The third strategic line is creating the verticals. Some members are solely interested in one kind of investment. They won’t even come to a meeting that has pitches that are not in their field of interest. We created the energy, life sciences, and tech and mobile sub-interest groups. For the tech/mobile group, we decided we wanted to create a seed fund. We don’t have that many members who invest in tech and mobile, and we believe it’s because they don’t know about this space. So we thought, let’s create a seed fund. It will be accelerated by [startup incubator Start Houston]. So when [companies] actually apply to HAN, our members will be comfortable because there is a track record. Before I was telling these startups to go to Austin because the city had a lot of knowledge there, and then maybe we would follow up. But now we want to own the process and make sure these kinds of companies know they can rely on us and they don’t have to go anywhere else.

For the energy subgroup, we already have [Houston’s Surge Accelerator, launched in 2011 with funding from HAN], but we believe there are also other angel sweet spots for investing. The startups have to be capital efficient. We don’t have the money for very big energy deals. We have talked to [the Houston Technology Center’s] energy screening committee to vet the deals and come together to do co-investments.

We are open to non-HAN members. We need external knowledge, especially in life sciences. We need investors. We’re trying to partner with the Houston Area Translational Research Consortium. We’re helping to put the ecosystem together. We have the money but not the expertise to vet those deals. Maybe package it and have a fund, like in tech and mobile?

X: What are your main challenges? Are there institutional or cultural obstacles you’ve had to deal with?

JG: My biggest challenge is sustainability. We’ve been overambitious, too many initiatives in place. And then we cut our budget by cutting the fees to entrepreneurs. One of the ways we [have offset this] is by increasing the fees to members. Some of our less-active members took that as an excuse to leave. The fact is that we have less money and we are doing much more. That’s kind of a concern. Of course, we are trying to counteract that by doing much more awareness to attract much more people. We are getting traction there. Our members are happy that they see a lot of new faces. We are getting new sponsors. We are putting a lot more into the ecosystem and fortunately big companies are seeing that and they are willing to partner with us.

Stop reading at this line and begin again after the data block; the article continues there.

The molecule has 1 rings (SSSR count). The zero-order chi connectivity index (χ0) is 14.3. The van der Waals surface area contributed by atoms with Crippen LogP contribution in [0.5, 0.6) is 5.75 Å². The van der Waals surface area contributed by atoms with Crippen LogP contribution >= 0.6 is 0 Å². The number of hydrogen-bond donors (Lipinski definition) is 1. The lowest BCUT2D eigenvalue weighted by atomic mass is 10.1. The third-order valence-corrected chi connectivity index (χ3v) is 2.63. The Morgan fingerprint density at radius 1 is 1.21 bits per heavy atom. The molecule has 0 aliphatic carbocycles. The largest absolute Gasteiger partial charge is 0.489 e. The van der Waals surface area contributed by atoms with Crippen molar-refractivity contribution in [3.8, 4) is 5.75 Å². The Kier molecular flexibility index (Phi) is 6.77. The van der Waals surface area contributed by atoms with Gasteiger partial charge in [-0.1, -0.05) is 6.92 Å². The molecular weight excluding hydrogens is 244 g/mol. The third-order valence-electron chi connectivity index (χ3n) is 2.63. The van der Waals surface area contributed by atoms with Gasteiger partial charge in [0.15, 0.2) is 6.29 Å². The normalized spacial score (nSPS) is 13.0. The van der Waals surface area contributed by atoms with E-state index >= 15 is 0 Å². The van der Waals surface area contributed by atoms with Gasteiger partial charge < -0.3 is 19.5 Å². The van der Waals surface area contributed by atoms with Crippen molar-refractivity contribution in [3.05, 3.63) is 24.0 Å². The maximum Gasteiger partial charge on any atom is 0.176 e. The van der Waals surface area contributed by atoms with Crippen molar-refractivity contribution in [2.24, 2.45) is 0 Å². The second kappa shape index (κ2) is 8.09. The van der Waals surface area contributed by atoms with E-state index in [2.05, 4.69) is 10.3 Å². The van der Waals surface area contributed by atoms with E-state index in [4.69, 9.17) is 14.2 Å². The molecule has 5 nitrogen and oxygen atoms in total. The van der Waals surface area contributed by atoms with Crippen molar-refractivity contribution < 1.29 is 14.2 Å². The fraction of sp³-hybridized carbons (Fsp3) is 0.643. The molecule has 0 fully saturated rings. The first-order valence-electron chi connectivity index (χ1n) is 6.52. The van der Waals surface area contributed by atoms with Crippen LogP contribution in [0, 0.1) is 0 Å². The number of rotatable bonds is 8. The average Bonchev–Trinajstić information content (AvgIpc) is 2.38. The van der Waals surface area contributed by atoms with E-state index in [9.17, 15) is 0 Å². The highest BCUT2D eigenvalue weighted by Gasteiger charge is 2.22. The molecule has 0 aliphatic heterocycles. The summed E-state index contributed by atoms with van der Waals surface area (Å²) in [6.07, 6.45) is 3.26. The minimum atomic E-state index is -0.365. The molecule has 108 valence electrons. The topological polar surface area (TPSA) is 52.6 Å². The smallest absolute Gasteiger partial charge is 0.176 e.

The second challenge is to collaborate. There are good initiatives out there and they are not connected to the ecosystem. We can see that there’s a lot of energy but still not a lot of coordination between all the action. I believe we can piggy-back a lot more between initiatives and make them bigger.

In the case of both life sciences and energy, one of the things I want to do next is create an investment map of the ecosystem. Who’s really there? There are plenty of energy investors doing their own thing but we don’t really know of them. I met a Chinese fund manager and he’s telling me he has $400 million to invest in Houston, and every time he comes he doesn’t know who to go to. There’s plenty of opportunity there so we need to make sure we know what the map looks like.

X: What do startups need to know as far as what you are looking for when you invest?

JG: The most important part is the team. We need to make sure that there’s a good team or a good potential for a good team, that they have either the expertise and they’ve done it before. There has to be some chemistry, too. On paper and at the pitch we thought they were a great business idea [say], but there was not any chemistry between our investors and the entrepreneurs. The next thing is the opportunity, the idea. Is it really innovative? And, of course, the market, have you thought of how you are going to get the money back? The exit strategy.

X: How much interaction are you seeing from international investors or startups coming to Houston?

JG: I had a lot of interaction in my background. It’s one of the reasons I’m here. With [Surge Accelerator’s first class], we had only one international company from the 12. This year, four of them are international; one of them is from my hometown in Spain. They recruited the company but the company didn’t want to come. I called them and convinced them. They were amazingly successful.

Right after Surge, they got 1.5 million euros from a European fund and $1.6 million from Houston. We should try to partner with other groups used to international investing. One of the things we decided to do was with Gavea Angels in Rio de Janeiro. They are interested in investing in Houston. With Surge we are doing remote pitching. We recorded the pitches at Surge’s demo day and are now editing them and we’ll put them together so that [Gavea] can see what we saw at Surge and we can start doing some collaborations.